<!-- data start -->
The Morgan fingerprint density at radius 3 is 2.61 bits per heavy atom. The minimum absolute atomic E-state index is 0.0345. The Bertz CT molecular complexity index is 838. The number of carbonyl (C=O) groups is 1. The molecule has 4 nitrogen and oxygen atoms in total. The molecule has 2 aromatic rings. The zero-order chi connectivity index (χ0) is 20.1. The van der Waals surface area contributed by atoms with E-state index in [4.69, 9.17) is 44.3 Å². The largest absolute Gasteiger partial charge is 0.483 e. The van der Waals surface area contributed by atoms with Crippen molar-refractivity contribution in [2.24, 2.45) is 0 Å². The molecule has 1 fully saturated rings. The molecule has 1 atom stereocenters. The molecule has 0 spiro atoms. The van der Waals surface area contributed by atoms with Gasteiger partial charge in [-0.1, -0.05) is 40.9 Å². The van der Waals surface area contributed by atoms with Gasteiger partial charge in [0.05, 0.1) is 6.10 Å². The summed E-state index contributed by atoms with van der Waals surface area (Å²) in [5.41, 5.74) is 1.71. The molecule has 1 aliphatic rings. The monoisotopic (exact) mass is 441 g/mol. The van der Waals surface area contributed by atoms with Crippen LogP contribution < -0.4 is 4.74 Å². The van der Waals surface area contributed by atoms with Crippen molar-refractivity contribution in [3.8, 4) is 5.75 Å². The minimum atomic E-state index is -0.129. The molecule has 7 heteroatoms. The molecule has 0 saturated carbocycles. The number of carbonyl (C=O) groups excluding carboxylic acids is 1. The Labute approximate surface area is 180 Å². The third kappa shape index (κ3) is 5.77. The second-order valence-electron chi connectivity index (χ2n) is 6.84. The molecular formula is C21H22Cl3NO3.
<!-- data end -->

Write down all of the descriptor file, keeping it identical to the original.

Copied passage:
The Morgan fingerprint density at radius 3 is 2.61 bits per heavy atom. The minimum absolute atomic E-state index is 0.0345. The Bertz CT molecular complexity index is 838. The number of carbonyl (C=O) groups is 1. The molecule has 4 nitrogen and oxygen atoms in total. The molecule has 2 aromatic rings. The zero-order chi connectivity index (χ0) is 20.1. The van der Waals surface area contributed by atoms with E-state index in [4.69, 9.17) is 44.3 Å². The largest absolute Gasteiger partial charge is 0.483 e. The van der Waals surface area contributed by atoms with Crippen molar-refractivity contribution in [2.24, 2.45) is 0 Å². The molecule has 1 fully saturated rings. The molecule has 1 atom stereocenters. The molecule has 0 spiro atoms. The van der Waals surface area contributed by atoms with Gasteiger partial charge in [-0.1, -0.05) is 40.9 Å². The van der Waals surface area contributed by atoms with Gasteiger partial charge in [0.05, 0.1) is 6.10 Å². The summed E-state index contributed by atoms with van der Waals surface area (Å²) in [5.41, 5.74) is 1.71. The molecule has 1 aliphatic rings. The monoisotopic (exact) mass is 441 g/mol. The van der Waals surface area contributed by atoms with Crippen LogP contribution < -0.4 is 4.74 Å². The van der Waals surface area contributed by atoms with Crippen molar-refractivity contribution in [3.8, 4) is 5.75 Å². The minimum atomic E-state index is -0.129. The molecule has 7 heteroatoms. The molecule has 0 saturated carbocycles. The number of carbonyl (C=O) groups excluding carboxylic acids is 1. The Labute approximate surface area is 180 Å². The third kappa shape index (κ3) is 5.77. The second-order valence-electron chi connectivity index (χ2n) is 6.84. The molecular formula is C21H22Cl3NO3.